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Math Help - 129 coins

  1. #1
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    129 coins

    There is a pile of 129 coins on a table, all unbiased except for one which has heads on both sides. David chooses a coin at random and tosses it eight times. The coin comes up
    heads every time. What is the probability that it will come up heads the ninth time as well?
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  2. #2
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    The first step to this problem is going to be figuring out the probability that David has the rigged coin, given that he has flipped 8 consecutive heads. As a general rule, if you are dealing with conditional probabilities that look difficult, you should ask yourself "would this be easier if I could flip the conditional around?" If the answer to that question is "yes" then the most straightforward way of tackling the problem is usually Bayes Rule. Let "A" mean the coin is rigged, and "B" be that 8 flips are heads. Then, using Bayes Rule:

    P(A|B) = \frac{P(B|A)*P(A)}{P(B|A)*P(B) + P(B|\mbox{Not }A) * P(\mbox{Not }A)}

    Obviously P(B|A) = 1, since if the coin is rigged, we always flip 8 heads. P(A) = 1/129, since there is only 1 rigged coin in the 129. P(B| Not A) = 1/(2^8) since this is the fair probability of flipping a coin 8 times and getting a head each time. And 128/129 is P(Not A) since there are 128 fair coins and 129 coins in total. If you grind out that probability you should get 2/3.

    Now that we have the probability that David has the unfair coin, it is straightforward to calculate the chances of another head. 2/3rds of the time, he is for sure flipping a head. 1/3rd of the time, he has a 1/2 chance of flipping a head. So, the probability of another head is (1)(2/3) + (1/2)(1/3) = 5/6.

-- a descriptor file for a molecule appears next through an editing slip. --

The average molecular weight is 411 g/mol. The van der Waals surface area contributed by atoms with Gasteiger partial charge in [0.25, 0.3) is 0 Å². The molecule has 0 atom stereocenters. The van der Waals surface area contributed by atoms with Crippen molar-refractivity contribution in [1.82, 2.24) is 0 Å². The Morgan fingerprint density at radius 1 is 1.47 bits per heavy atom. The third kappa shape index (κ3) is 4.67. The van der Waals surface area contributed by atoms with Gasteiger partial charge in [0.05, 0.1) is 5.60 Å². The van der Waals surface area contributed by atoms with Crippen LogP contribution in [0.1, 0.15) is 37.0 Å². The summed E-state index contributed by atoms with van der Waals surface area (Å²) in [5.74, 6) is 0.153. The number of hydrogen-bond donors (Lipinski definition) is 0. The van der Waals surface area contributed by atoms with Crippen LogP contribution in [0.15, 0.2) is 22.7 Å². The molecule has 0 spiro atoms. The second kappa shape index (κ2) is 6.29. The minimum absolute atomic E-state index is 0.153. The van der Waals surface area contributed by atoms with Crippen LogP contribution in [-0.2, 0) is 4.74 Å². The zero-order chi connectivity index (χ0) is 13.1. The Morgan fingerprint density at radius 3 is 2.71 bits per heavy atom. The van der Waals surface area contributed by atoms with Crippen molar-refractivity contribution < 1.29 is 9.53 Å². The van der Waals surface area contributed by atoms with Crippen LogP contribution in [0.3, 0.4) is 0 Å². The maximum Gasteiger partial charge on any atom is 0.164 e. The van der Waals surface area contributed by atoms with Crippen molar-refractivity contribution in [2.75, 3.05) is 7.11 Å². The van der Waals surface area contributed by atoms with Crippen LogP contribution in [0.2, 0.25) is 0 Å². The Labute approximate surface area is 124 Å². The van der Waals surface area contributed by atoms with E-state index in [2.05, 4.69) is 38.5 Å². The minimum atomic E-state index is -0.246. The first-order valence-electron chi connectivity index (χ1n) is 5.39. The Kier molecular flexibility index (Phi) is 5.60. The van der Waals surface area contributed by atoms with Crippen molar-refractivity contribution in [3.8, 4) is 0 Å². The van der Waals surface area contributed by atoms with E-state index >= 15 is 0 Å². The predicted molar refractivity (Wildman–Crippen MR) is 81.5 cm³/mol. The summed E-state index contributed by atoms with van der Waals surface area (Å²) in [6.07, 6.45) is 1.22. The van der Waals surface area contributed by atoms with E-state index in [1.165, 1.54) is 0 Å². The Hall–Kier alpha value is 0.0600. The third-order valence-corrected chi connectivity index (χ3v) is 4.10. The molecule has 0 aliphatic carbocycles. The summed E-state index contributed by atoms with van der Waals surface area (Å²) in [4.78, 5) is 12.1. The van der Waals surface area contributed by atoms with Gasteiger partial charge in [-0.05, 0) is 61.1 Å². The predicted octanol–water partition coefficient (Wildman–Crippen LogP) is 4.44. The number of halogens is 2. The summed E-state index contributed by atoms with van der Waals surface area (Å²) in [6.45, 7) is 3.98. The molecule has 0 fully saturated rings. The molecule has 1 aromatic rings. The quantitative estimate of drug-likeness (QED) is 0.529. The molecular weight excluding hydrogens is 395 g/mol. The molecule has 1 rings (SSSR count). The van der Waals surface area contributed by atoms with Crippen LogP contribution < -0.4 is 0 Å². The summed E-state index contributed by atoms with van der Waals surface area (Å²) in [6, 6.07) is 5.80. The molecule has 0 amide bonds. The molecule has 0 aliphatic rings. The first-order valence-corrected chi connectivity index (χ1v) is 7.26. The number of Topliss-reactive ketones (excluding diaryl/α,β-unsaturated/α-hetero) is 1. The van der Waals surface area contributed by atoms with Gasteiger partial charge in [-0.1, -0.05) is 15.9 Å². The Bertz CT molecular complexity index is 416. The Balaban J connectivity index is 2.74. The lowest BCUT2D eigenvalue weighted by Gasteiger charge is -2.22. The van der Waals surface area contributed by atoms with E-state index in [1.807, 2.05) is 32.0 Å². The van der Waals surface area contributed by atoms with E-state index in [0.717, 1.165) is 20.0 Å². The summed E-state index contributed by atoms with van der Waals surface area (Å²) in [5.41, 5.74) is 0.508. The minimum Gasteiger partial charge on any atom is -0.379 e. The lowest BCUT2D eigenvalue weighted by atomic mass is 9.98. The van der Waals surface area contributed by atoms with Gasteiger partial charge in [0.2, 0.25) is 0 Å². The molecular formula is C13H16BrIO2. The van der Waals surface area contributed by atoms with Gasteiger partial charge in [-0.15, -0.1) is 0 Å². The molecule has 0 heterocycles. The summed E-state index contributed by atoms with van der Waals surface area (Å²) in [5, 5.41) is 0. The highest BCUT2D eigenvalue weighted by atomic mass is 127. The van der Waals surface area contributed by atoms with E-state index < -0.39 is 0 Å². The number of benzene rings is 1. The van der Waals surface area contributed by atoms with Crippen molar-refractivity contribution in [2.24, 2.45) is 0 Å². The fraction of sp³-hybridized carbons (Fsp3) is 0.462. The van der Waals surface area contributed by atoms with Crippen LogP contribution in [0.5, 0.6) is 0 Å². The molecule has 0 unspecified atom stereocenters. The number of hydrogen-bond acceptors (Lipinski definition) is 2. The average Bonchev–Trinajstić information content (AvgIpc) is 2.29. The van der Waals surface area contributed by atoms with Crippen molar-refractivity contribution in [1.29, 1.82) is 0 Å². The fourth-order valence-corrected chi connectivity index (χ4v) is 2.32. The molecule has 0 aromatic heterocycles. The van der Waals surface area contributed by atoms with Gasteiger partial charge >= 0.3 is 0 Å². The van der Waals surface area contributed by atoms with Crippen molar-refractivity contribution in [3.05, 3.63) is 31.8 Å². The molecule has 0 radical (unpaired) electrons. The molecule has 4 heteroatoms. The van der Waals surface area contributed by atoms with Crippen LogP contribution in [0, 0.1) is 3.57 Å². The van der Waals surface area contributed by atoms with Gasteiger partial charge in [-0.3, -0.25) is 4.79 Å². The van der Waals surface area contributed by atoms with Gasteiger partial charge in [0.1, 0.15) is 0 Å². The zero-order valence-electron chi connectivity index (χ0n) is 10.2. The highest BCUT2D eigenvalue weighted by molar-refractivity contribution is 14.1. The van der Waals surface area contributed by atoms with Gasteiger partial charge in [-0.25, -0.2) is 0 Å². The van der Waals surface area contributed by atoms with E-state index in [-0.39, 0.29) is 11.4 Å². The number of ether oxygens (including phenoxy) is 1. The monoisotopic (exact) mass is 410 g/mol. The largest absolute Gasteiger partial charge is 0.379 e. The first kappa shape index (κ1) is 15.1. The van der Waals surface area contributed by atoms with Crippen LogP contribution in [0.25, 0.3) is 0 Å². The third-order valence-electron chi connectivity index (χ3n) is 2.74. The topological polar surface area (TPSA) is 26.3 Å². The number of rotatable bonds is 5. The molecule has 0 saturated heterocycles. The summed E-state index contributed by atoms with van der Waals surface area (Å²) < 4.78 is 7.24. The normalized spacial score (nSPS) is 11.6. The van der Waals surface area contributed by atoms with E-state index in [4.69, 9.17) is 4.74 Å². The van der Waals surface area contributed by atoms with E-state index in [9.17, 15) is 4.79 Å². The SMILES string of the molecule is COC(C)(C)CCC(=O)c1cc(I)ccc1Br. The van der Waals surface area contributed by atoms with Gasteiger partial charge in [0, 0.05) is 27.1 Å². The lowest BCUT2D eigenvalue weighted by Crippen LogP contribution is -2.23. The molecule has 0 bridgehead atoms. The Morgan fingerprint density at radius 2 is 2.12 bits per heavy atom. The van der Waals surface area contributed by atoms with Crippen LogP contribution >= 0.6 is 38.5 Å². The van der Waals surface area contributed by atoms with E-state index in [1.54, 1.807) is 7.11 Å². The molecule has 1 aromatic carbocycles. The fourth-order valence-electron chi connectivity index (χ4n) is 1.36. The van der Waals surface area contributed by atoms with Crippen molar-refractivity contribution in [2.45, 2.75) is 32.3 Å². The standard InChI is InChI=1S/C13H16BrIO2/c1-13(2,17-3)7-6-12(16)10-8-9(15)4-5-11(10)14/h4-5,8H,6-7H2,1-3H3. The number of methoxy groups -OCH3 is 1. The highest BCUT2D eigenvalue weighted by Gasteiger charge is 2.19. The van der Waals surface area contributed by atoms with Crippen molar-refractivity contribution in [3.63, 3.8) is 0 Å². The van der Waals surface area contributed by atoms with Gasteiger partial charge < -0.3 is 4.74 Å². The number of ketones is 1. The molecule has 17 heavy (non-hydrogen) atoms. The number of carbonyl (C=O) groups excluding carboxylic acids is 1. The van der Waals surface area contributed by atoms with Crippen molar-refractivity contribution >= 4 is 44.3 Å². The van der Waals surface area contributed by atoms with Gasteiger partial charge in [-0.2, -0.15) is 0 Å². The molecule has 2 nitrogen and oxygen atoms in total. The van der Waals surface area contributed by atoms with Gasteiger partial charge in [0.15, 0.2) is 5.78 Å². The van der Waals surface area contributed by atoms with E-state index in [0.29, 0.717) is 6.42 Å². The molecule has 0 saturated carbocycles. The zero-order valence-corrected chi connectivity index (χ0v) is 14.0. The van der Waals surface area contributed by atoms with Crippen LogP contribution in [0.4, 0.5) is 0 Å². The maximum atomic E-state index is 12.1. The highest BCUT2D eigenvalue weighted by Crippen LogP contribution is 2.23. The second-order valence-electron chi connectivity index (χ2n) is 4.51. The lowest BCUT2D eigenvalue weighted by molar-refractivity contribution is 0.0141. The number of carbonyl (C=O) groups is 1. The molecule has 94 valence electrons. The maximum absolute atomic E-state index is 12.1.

[Assuming I didn't make any stupid mistakes]
    Last edited by theodds; October 31st 2009 at 08:25 AM.
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  3. #3
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    Quote Originally Posted by theodds View Post
    The first step to this problem is going to be figuring out the probability that David has the rigged coin, given that he has flipped 8 consecutive heads. As a general rule, if you are dealing with conditional probabilities that look difficult, you should ask yourself "would this be easier if I could flip the conditional around?" If the answer to that question is "yes" then the most straightforward way of tackling the problem is usually Bayes Rule. Let "A" mean the coin is rigged, and "B" be that 8 flips are heads. Then, using Bayes Rule:

    P(A|B) = \frac{P(B|A)*P(B)}{P(B|A)*P(B) + P(B|\mbox{Not }A) * P(\mbox{Not }A)}

    Obviously P(B|A) = 1, since if the coin is rigged, we always flip 8 heads. P(A) = 1/129, since there is only 1 rigged coin in the 129. P(B| Not A) = 1/(2^8) since this is the fair probability of flipping a coin 8 times and getting a head each time. And 128/129 is P(Not A) since there are 128 fair coins and 129 coins in total. If you grind out that probability you should get 2/3.

    Now that we have the probability that David has the unfair coin, it is straightforward to calculate the chances of another head. 2/3rds of the time, he is for sure flipping a head. 1/3rd of the time, he has a 1/2 chance of flipping a head. So, the probability of another head is (1)(2/3) + (1/2)(1/3) = 5/6.

    [Assuming I didn't make any stupid mistakes]
    Hi what I did was:

    P(Biased and 9 heads) = 1/129

    P(Fair coin and 9 heads) = 128/129 * (1/2)^9 = 1/498

    So adding the 2, it is 5/498

    Any comments on why my method is wrong

    ---

    Also I havent done Baye's Theorem before, but I just tried it with the normal conditional probability rule P(A l B) = P (A n B) / P(B) and I got the same answer as you.
    Last edited by Aquafina; October 31st 2009 at 12:10 AM.
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  4. #4
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    The fact that 8 heads have already occured influences your opinion about which coin David has. Given that he has flipped 8 consecutive heads it turns out you feel that he has the unfair coin 2/3rds of the time. Another issue is that your method finds the probability of flipping 9 consecutive heads, not the probability of flipping a 9th head given that 8 have already been flipped. You clearly can't have an answer of less than 1/2 for this problem.

    You can use the definition of conditional probability (which is what you did) and get the right answer. Bayes Rule is essentially the same thing, and I have a feeling that if you used the definition you probably ended up using Bayes Rule without knowing.

    EDIT: There was a typo on my Bayes Formula above (now fixed), but the answer should still be right.
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